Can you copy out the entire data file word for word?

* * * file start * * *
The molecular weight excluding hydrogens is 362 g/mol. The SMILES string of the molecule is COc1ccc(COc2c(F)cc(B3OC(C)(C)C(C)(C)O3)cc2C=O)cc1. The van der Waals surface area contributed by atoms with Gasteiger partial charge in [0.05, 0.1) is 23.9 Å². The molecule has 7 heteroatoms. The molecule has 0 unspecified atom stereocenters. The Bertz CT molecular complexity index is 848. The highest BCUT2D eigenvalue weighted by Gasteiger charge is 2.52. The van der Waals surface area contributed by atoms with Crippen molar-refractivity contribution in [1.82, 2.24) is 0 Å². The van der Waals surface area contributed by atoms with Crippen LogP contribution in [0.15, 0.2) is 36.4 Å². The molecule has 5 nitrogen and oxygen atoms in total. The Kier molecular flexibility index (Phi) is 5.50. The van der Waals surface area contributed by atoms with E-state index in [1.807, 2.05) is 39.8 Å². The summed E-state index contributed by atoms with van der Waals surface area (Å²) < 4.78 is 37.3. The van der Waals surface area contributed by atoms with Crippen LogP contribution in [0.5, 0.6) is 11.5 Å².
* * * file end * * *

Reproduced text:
The molecular weight excluding hydrogens is 362 g/mol. The SMILES string of the molecule is COc1ccc(COc2c(F)cc(B3OC(C)(C)C(C)(C)O3)cc2C=O)cc1. The van der Waals surface area contributed by atoms with Gasteiger partial charge in [0.05, 0.1) is 23.9 Å². The molecule has 7 heteroatoms. The molecule has 0 unspecified atom stereocenters. The Bertz CT molecular complexity index is 848. The highest BCUT2D eigenvalue weighted by Gasteiger charge is 2.52. The van der Waals surface area contributed by atoms with Crippen molar-refractivity contribution in [1.82, 2.24) is 0 Å². The van der Waals surface area contributed by atoms with Crippen LogP contribution in [0.15, 0.2) is 36.4 Å². The molecule has 5 nitrogen and oxygen atoms in total. The Kier molecular flexibility index (Phi) is 5.50. The van der Waals surface area contributed by atoms with E-state index in [1.807, 2.05) is 39.8 Å². The summed E-state index contributed by atoms with van der Waals surface area (Å²) < 4.78 is 37.3. The van der Waals surface area contributed by atoms with Crippen LogP contribution in [0.5, 0.6) is 11.5 Å².